And this affects all taxpayers: More than 64% of gun-related hospital costs are tied to patients who have Medicare, Medicaid or no health insurance.

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Why the Trumpcare vote could hurt Republicans no matter how they vote

Rebecca Zisser / Axios

President Trump didn't sugarcoat the political consequences of a vote against the House Obamacare replacement bill on Thursday. "I honestly think many of you will lose your seats in 2018 if you don't get this done," he told House Republicans, per a source in the room.

True enough, but these members also could lose their seats and the House majority if they do vote to pass the bill currently being considered. So they're left with a terrible choice: Vote against Obamacare repeal after campaigning on repeal for seven years, or vote to cover 24 million fewer people and potentially raise premiums for senior citizens.

We asked more than a dozen Republicans, Democrats and health-care industry officials which is the better choice, and unsurprisingly, we came up with a mixed verdict. But there was a consensus on these points:

  • Neither choice is enviable.
  • It's not every day — or maybe ever — that the far-right, the left and nearly every health care group are on the same page. But these three different factions all oppose the House bill. It's mainly establishment Republicans that support it.

Republican leaders reject the idea that there's a downside to the vote, of course. They insist they're on a rescue mission to save the Affordable Care Act marketplaces from collapse (even though independent analysts don't think the infamous premium hikes this year would have been repeated).

Meantime, Democrats feel like they've won the lottery for 2018. "For (Republicans) who vote against it, they have to worry about being primaried. For those who supported it, the town halls may only be a taste of what's to come," said Jim Manley, a former aide to Harry Reid.

The view from the health care industry: Passing the current version of Obamacare repeal-and-replace is worse than getting nothing done. Hospitals, doctors and most health insurance companies hate the bill. The American Hospital Association has already run ads urging people to oppose it. The Alliance of Community Health Plans, a lobbying group for not-for-profit insurers, suggested Republicans start over.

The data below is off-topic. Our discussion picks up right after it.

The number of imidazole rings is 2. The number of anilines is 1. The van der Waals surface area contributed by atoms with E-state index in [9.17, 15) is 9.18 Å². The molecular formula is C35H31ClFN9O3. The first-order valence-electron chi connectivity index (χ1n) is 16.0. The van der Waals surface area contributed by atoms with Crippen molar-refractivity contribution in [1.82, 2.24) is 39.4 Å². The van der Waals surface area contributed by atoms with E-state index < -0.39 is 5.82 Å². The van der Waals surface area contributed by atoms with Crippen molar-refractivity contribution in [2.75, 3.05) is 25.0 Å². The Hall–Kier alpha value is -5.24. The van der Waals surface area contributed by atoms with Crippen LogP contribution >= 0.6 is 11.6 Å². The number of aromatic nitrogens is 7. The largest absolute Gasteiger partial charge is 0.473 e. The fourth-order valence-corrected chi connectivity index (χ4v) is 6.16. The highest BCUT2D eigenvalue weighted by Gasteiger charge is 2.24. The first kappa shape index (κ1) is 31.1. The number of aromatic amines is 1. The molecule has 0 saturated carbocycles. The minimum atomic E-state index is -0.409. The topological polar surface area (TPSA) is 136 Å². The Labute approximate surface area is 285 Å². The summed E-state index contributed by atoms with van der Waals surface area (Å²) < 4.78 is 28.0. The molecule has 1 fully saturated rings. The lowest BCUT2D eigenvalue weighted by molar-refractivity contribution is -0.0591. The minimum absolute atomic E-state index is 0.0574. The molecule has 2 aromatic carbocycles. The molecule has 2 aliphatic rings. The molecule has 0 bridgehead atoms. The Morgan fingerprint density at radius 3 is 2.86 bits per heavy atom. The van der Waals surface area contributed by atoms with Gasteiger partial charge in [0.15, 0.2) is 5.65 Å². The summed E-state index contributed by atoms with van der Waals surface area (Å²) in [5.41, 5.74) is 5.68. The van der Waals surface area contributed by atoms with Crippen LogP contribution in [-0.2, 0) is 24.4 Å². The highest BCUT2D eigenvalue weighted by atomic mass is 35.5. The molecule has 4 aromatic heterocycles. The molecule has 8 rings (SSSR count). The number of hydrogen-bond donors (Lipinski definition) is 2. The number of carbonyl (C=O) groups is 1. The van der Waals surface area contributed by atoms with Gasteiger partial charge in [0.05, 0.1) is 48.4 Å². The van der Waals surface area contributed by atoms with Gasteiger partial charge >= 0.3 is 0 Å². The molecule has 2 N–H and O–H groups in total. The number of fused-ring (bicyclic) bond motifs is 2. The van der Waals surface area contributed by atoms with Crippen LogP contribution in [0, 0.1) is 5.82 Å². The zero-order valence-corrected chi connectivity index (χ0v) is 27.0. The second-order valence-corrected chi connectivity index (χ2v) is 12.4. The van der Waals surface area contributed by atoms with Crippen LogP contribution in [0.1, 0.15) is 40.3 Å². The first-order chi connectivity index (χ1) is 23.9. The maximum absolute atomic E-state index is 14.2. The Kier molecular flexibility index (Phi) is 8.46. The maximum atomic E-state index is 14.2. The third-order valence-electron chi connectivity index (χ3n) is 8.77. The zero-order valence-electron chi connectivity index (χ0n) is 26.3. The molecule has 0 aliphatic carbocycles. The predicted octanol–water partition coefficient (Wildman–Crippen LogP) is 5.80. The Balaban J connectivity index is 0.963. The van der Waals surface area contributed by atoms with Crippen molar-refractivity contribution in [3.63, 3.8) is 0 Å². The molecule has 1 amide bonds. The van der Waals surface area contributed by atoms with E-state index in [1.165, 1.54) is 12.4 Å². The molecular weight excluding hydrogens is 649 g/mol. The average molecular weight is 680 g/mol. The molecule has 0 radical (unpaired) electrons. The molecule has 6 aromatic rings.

"It's very hard to say with a straight face this bill is good for the health care system by any objective measure," said Billy Wynne, a consultant and former Senate Finance Committee counsel. Larry Levitt of the Kaiser Family Foundation warned: "When every health care industry group is aligned against you, it's awfully hard to get something through."

Hospitals and doctors believe the bill would decimate them and create some insurmountable headlines:

  • Less coverage for children. Dr. Andrew Racine, a pediatrician and chief medical officer of Montefiore Health System in the Bronx, said the GOP bill would undo the work of getting more kids access to care. Roughly 95% of children have some kind of health insurance now, due largely to Medicaid expansion.
  • Bad for hospitals. Mike Abrams, CEO of the Ohio Hospital Association, has met with Sen. Rob Portman and others to show the opposition is policy-driven. If the current bill passes, "50 hospitals out of our 220 are going to be in a very precarious economic situation." That means possible layoffs, closure of low-margin services like baby deliveries or closure of the entire hospital.

The Democratic view: It's bad both ways, but probably worse to vote for it. They say the policy is horrible, and Republicans are likely stripping coverage from the people who elect them — older, rural white people. The ads about age taxes and sick people losing coverage are basically going to write themselves over the next year and a half.

The view from far-right groups: It's worse to vote for this bill — which they're dubbing Obamacare Lite — than against it because it'll make Obamacare's problems worse. An increase in premiums and deductibles over the next couple years will be particularly damning. And they're not going to drop this.

  • James Davis, a spokesman for the Koch network: If Republicans "don't move forward with a plan we can get behind, it's hard for us to stand with them...If we are not standing with you, it can have a tremendous political impact...look at Kelly Ayotte." (The New Hampshire senator lost their support and then lost her seat by a very narrow margin.)